The outline of mainland New Zealand has long since receded from view. More than 30 kilometres out to sea, our boat gently drifts; the surface is glassy calm, the horizon an unbroken line encircling us. This is blue water, not the green of Northland’s coast. Beneath us, a clear oceanic current flowing south brings all kinds of life here from the tropics.
Irene and Crispin Middleton, photographers and fellow open-ocean explorers, settle in to wait for darkness. Irene checks her underwater camera rig, and Crispin makes some final adjustments to the lighting system to be deployed below the boat. Somewhere in the expanse around us, we hope, is an animal about the size of a human hand.
The odds are against us. In the ocean realm, life is spread far and wide. We’ve made dozens of expeditions over the past four years, by day and night, and we’ve found fully grown female argonauts only twice.
But we’re on a quest for argonauts exactly because they’re hard to find. Last summer, we came across just one, and that was enough to keep us returning to the depths.
First, we have to wait for the sun to set, and the waters to turn inky black. By day, the more vulnerable animals of the open ocean retreat to the depths to escape daylight predators. But the surface is where the food chain begins, triggered by sunlight—and so, each night, in the greatest migration on the planet, they rise to the surface to feed.
Slipping over the gunwale, accompanied only by a camera and lights, I fall into emptiness. My lights beam into the depths and I wait, watching for any flicker of movement or shimmer of colour, my senses on high alert. I can see another beam about 20 metres to my right—that’s Crispin—and behind me, the lights lowered beneath our boat to guide us back should we stray too far.
Around me, the water is alive. I’m surrounded, yet confined to a narrow field of vision. All manner of jelly-like animals drift by on the current, while flashes of blue in the darkness are bioluminescent organisms. Small red krill are drawn to me by the glow of the lights—little shrimps that swim with rhythmic pulses of their paddle-shaped legs.
Something frantic bumps my leg and I glance down to see a flash of white. It takes me a moment to realise I’ve found what I’m looking for—two pale shells bustling along, swimming with jerky, repetitive movements. Only their heads and eyes poke over the rim of their shells, and they fill their bodies and empty their siphons in rapid succession. Bobbing to and fro, they evade us with intermittent, propulsive jets of water and disappear into the black water.
Then we spot bubbles rising to the surface, and more little globes come into focus, jetting back and forth, their white shells lit starkly against the darkness. A score of argonauts, venting bubbles of air at the surface, some sheltering under the hull of our boat, others bumbling into our lights. It’s the first time we’ve seen more than a lone individual.
When I get up close to one, a pair of bulging eyes meets my gaze, peering over the edge of the shell, ready to retreat to safety at a moment’s notice.
I can see the outline of her body, and the vivid purple hue of her arms, tucked in alongside it—her shell is dimly pellucid, like sea-glass frosted by turbulence.
These fragile shells gave argonauts their name, and for a long time were their most mysterious feature. Argonauts are also known as paper nautiluses, but this is confusing, because they don’t belong to the nautilus family. They’re octopuses, a different order of cephalopod, and they’re pelagic—they live in the open ocean. Unlike their relatives, they never touch solid ground.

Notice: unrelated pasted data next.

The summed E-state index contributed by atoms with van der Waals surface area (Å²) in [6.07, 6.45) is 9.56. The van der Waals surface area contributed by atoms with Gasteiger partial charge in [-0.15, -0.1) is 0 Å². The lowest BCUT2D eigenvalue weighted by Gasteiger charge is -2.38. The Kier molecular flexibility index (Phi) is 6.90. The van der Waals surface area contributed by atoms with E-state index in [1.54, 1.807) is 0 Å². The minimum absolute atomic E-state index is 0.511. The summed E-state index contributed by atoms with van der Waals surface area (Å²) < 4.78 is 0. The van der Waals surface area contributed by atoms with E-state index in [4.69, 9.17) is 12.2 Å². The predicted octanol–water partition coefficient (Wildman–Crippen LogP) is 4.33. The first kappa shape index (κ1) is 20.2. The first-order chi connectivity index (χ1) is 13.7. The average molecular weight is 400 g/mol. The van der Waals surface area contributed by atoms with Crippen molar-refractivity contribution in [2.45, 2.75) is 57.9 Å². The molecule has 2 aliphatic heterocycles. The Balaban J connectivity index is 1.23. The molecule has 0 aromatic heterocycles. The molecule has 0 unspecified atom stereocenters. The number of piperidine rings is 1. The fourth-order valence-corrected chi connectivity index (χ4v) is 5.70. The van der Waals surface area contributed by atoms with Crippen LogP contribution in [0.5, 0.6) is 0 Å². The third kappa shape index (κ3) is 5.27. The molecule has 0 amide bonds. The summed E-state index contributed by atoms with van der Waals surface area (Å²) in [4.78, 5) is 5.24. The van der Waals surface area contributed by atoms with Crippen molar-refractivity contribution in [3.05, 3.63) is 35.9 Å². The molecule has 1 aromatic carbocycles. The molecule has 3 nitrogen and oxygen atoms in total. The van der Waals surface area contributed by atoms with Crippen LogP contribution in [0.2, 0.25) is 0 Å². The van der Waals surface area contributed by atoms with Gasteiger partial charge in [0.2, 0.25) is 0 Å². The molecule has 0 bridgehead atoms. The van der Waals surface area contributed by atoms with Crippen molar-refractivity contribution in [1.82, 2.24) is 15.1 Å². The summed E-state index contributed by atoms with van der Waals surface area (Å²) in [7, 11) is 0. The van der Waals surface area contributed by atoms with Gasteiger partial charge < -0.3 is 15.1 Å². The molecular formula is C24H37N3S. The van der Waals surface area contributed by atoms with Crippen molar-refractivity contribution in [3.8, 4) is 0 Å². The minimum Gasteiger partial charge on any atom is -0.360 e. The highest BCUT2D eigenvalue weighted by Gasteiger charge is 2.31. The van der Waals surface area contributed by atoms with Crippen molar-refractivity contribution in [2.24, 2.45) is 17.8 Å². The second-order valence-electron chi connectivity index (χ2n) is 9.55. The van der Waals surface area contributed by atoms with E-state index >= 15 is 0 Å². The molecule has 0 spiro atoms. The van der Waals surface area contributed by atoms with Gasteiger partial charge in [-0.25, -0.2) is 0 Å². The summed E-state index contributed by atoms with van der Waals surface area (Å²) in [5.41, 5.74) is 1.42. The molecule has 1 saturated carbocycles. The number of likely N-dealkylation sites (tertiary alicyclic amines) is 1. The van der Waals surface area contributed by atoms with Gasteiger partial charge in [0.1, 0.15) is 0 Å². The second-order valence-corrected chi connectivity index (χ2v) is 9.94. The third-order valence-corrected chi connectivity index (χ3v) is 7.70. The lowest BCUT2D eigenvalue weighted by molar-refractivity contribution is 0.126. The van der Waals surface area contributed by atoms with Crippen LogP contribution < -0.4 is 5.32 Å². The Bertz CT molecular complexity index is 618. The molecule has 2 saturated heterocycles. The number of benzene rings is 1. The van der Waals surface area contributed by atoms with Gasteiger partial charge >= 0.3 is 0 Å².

Why these octopuses have shells is a mystery that has perplexed people for millennia. Aristotle fantasised in his History of Animals, written in the fourth century BC, that argonauts stole their shells in order to use them as boats. To harness the wind, he said, they raised their two webbed arms above the surface as sails and used their remaining six arms to row. This notion stuck—both ‘nautilus’ and ‘argonaut’ mean ‘sailor’—for two thousand years or so. Then science spoiled the myth.
Argonauts don’t steal shells, they make them—females secrete calcite from the tips of their two webbed arms, the ones that Aristotle thought were sails. It’s the only animal in the world to produce a shell straight out of its arms.
While other octopuses usually lay eggs on solid ground, in the expanse of the open ocean, all the argonaut has is her shell, so thin as to be translucent. After depositing eggs inside, the female also shelters within, protecting herself and her young.
But the shell is more than a portable nest—it also provides a form of locomotion, allowing argonauts to control their position in the water column.
An argonaut sighted on the surface was long thought to have ended up there by mistake. Perhaps it had got air trapped in its shell and so could no longer descend, like a novice diver with no control over their buoyancy.
Museums Victoria senior curator Julian Finn set out to test this theory. He collected three females, released them in the safe confines of a harbour, and watched their behaviour. They immediately jetted to the surface, where they gulped in air, pivoted to shift it to the apex of their shells, and dove down to compress it. Then, by blocking or releasing the air pocket using their arms, they could precisely control their movements, the air acting as the equivalent of a modern-day buoyancy compensator.
Finn is the world’s only argonaut specialist—“I want to work on something no one else in the world works on,” he once told a group of cephalopod experts, and they said, without hesitating, “Argonauts”. As the sole authority, he spends a lot of time debunking myths.
Like the fact that there are only four species, no more, and though their shell is called a ‘shell’, that isn’t really the right name for it. It’s more of an egg case.
Female argonauts start building their shells straight away, as juveniles, and they never really stop.